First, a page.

Priming Soybean cv. Primus Leads to Successful Systemic Defense Against the Root-Lesion Nematode, Pratylenchus penetrans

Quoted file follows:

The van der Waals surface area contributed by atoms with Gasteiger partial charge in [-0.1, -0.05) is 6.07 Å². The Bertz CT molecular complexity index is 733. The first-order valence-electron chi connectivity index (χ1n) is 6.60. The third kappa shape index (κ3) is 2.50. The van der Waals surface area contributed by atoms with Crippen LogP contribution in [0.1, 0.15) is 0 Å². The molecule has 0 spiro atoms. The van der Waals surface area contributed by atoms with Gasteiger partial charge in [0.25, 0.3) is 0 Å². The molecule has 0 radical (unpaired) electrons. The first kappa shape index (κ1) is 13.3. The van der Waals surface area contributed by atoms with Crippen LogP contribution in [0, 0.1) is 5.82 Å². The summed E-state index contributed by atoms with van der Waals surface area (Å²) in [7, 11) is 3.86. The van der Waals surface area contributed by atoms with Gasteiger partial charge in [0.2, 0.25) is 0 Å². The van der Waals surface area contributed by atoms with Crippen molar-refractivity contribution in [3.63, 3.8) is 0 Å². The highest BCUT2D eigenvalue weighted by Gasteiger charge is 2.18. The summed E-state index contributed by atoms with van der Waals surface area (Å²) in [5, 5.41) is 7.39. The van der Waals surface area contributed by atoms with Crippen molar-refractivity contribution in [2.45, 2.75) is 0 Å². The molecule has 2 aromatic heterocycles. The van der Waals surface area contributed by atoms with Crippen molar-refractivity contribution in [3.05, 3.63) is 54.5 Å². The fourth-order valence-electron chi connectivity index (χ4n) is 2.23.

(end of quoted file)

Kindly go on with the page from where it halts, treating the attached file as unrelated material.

Root lesion nematodes, Pratylenchus penetrans, are major pests of legumes with little options for their control. We aimed to prime soybean cv. Primus seedlings to improve basic defense against these nematodes by root application of N-3-oxo-tetradecanoyl-L-homoserine lactone (oxo-C14-HSL). The invasion of soybean roots by P. penetrans was significantly reduced in plants that were pre-treated with the oxo-C14-HSL producing rhizobacterium Ensifer meliloti strain ExpR+, compared to non-inoculated plants or plants inoculated with the nearly isogenic strain E. meliloti AttM with plasmid-mediated oxo-C14-HSL degradation. The nematodes were more clustered in the root tissues of plants treated with the AttM strain or the control compared to roots treated with the ExpR+ strain. In split-root systems primed on one side with strain ExpR+, root invasion was reduced on the opposite side compared to non-primed plants indicating a systemic plant response to oxo-C14-HSL. No additional local effect was detected, when inoculating nematodes on the ExpR+ primed side. Removal of oxo-C14-HSL after root exposure resulted in reduced root invasion compared to non-primed plants when the nematodes were added 3, 7, or 15 days later. Thus, probably the plant memorized the priming stimulus. Similarly, the plants were primed by compounds released from the surface of the nematodes. HPLC analysis of the root extracts of oxo-C14-HSL treated and untreated plants revealed that priming resulted in enhanced phytoalexin synthesis upon P. penetrans challenge. Without root invading nematodes, the phytoalexin concentrations of primed and non-primed plants did not significantly differ, indicating that priming did not lead to a persistently increased stress level of the plants. Upon nematode invasion, the phytoalexins coumestrol, genistein, and glyceollin increased in concentration in the roots compared to control plants without nematodes. Glyceollin synthesis was significantly more triggered by nematodes in primed plants compared to non-primed plants. The results indicated that the priming of soybean plants led to a more rapid and strong defense induction upon root invasion of nematodes.